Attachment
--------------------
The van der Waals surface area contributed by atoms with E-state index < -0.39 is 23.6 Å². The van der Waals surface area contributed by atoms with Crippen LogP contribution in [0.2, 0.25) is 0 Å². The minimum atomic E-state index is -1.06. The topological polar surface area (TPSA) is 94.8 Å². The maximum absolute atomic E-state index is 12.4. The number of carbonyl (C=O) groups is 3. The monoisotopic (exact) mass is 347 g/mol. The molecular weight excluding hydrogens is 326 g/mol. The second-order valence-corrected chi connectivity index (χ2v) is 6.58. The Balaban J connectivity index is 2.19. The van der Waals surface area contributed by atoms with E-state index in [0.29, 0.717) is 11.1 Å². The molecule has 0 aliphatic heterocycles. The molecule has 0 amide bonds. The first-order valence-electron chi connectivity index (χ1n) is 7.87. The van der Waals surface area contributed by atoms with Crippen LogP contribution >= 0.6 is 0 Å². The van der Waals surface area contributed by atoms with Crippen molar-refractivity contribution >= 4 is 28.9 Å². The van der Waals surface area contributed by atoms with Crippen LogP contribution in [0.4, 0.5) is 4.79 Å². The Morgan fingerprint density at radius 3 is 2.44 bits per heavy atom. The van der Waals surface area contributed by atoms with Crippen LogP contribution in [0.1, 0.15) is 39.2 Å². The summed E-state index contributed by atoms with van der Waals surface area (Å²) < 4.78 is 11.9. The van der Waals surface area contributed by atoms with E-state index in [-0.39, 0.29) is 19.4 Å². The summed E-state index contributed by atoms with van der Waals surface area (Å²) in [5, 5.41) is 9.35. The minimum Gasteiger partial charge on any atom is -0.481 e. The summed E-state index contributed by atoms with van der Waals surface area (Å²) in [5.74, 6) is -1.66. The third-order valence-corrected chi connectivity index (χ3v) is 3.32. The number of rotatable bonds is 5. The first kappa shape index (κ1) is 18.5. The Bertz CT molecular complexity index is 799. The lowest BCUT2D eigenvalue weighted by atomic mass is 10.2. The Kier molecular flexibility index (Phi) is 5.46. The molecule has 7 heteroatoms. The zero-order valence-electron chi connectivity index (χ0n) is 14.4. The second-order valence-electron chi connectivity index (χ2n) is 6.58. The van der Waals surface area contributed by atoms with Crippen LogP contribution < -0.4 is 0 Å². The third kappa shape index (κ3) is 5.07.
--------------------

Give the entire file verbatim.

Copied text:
The van der Waals surface area contributed by atoms with E-state index < -0.39 is 23.6 Å². The van der Waals surface area contributed by atoms with Crippen LogP contribution in [0.2, 0.25) is 0 Å². The minimum atomic E-state index is -1.06. The topological polar surface area (TPSA) is 94.8 Å². The maximum absolute atomic E-state index is 12.4. The number of carbonyl (C=O) groups is 3. The monoisotopic (exact) mass is 347 g/mol. The molecular weight excluding hydrogens is 326 g/mol. The second-order valence-corrected chi connectivity index (χ2v) is 6.58. The Balaban J connectivity index is 2.19. The van der Waals surface area contributed by atoms with E-state index in [0.29, 0.717) is 11.1 Å². The molecule has 0 aliphatic heterocycles. The molecule has 0 amide bonds. The first-order valence-electron chi connectivity index (χ1n) is 7.87. The van der Waals surface area contributed by atoms with Crippen LogP contribution >= 0.6 is 0 Å². The van der Waals surface area contributed by atoms with Crippen molar-refractivity contribution >= 4 is 28.9 Å². The van der Waals surface area contributed by atoms with Crippen LogP contribution in [0.4, 0.5) is 4.79 Å². The Morgan fingerprint density at radius 3 is 2.44 bits per heavy atom. The van der Waals surface area contributed by atoms with Crippen LogP contribution in [0.1, 0.15) is 39.2 Å². The summed E-state index contributed by atoms with van der Waals surface area (Å²) < 4.78 is 11.9. The van der Waals surface area contributed by atoms with E-state index in [-0.39, 0.29) is 19.4 Å². The summed E-state index contributed by atoms with van der Waals surface area (Å²) in [5, 5.41) is 9.35. The minimum Gasteiger partial charge on any atom is -0.481 e. The summed E-state index contributed by atoms with van der Waals surface area (Å²) in [5.74, 6) is -1.66. The third-order valence-corrected chi connectivity index (χ3v) is 3.32. The number of rotatable bonds is 5. The first kappa shape index (κ1) is 18.5. The Bertz CT molecular complexity index is 799. The lowest BCUT2D eigenvalue weighted by atomic mass is 10.2. The Kier molecular flexibility index (Phi) is 5.46. The molecule has 7 heteroatoms. The zero-order valence-electron chi connectivity index (χ0n) is 14.4. The second-order valence-electron chi connectivity index (χ2n) is 6.58. The van der Waals surface area contributed by atoms with Crippen LogP contribution < -0.4 is 0 Å². The third kappa shape index (κ3) is 5.07.